Extravasation

    Extravasation of propofol may cause local pain, swelling, blisters, and tissue necrosis. Propofol is directly irritating to the venous intima. Propofol also activates the kallikrein-kinin system, which results in bradykinin production. Bradykinin dilates and increases the permeability of the vein. As a result, the aqueous-phase propofol irritates more free nerve endings outside the endothelial layer of the vessel. Extravasation of propofol should be avoided. Patients should be closely monitored during IV infusions for signs and symptoms of extravasation.

    Sepsis

    There have been reports in which failure to use aseptic technique when handling propofol emulsion was associated with microbial contamination of the product and with fever, infection, sepsis, other life-threatening illness, and death. The emulsion can readily support the growth of microorganisms. Do not use if contamination is suspected. Discard unused portions as directed within the required time limits to limit the risk for sepsis.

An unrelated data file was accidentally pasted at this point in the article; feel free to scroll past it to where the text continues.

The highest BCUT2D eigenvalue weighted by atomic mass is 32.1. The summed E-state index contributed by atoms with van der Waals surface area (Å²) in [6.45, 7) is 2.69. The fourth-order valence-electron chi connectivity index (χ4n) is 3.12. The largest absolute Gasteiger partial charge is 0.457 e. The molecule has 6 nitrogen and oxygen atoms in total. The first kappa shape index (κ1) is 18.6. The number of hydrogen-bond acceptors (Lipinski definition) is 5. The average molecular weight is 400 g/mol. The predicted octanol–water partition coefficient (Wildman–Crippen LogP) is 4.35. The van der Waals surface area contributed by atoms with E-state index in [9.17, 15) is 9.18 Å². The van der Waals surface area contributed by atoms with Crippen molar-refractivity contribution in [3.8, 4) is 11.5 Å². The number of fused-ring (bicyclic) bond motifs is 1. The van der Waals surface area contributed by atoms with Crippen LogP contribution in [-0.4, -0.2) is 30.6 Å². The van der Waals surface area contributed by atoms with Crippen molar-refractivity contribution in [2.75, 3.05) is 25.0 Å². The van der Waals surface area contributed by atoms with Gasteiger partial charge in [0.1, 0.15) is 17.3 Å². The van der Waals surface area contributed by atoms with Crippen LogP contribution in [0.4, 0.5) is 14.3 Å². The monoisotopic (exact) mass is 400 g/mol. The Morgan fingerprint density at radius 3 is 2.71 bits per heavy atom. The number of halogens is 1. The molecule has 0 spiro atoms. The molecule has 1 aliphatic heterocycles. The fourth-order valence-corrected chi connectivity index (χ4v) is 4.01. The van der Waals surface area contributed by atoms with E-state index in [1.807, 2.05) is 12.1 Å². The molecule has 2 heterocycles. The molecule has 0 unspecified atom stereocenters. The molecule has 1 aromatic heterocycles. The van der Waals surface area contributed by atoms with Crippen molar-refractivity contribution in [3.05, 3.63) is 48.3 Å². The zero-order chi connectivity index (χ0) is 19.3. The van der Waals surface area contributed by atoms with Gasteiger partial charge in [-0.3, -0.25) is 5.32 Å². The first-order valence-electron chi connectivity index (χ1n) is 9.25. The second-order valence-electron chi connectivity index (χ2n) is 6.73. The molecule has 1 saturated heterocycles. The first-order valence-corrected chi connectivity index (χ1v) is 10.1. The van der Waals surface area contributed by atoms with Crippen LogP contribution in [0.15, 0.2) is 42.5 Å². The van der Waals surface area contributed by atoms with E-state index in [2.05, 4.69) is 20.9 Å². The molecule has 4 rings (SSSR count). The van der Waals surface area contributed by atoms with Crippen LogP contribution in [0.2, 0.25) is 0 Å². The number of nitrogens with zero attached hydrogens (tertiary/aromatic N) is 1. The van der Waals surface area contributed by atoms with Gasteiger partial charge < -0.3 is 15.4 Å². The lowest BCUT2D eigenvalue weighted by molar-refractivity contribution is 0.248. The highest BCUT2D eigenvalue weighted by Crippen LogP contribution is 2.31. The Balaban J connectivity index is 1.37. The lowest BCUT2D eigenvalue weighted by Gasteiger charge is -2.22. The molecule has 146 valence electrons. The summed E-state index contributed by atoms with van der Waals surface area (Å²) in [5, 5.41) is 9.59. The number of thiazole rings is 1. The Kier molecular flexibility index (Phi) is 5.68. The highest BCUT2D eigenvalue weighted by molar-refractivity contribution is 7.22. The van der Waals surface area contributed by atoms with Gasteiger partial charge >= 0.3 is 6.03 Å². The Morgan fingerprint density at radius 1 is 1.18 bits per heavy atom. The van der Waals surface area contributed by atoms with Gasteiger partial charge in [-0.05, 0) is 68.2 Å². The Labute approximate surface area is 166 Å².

Cardiac disease, dehydration, heart failure, hypotension, hypovolemia, obesity, pulmonary disease

    Use propofol with caution in patients with cardiac disease, heart failure, intravascular volume depletion (e.g., hypovolemia, dehydration), abnormally low vascular tone (e.g., sepsis), or hemodynamic instability (e.g., heart failure). Patients with these conditions may be more susceptible to propofol-induced hypotension. A lower induction dose and slower maintenance rate should be used in such patients and any patient with severe systemic disease (ASA-PS III or IV). Consider the risk of hemodynamic effects on the cardiovascular system in patients who are severely overweight (obesity), as the propofol dosage will be higher. Compensate for cardiac, circulatory, and pulmonary disease or insufficiency and correct fluid deficits prior to propofol administration. If fluid therapy is contraindicated, other measures (e.g., lower extremity elevation, vasopressor initiation) may be used to offset hypotension. Adjust infusion rates slowly and avoid rapid boluses in order to minimize hypotension. If hypotension occurs, it may be responsive to drug discontinuation, IV fluid administration, and/or vasopressor therapy.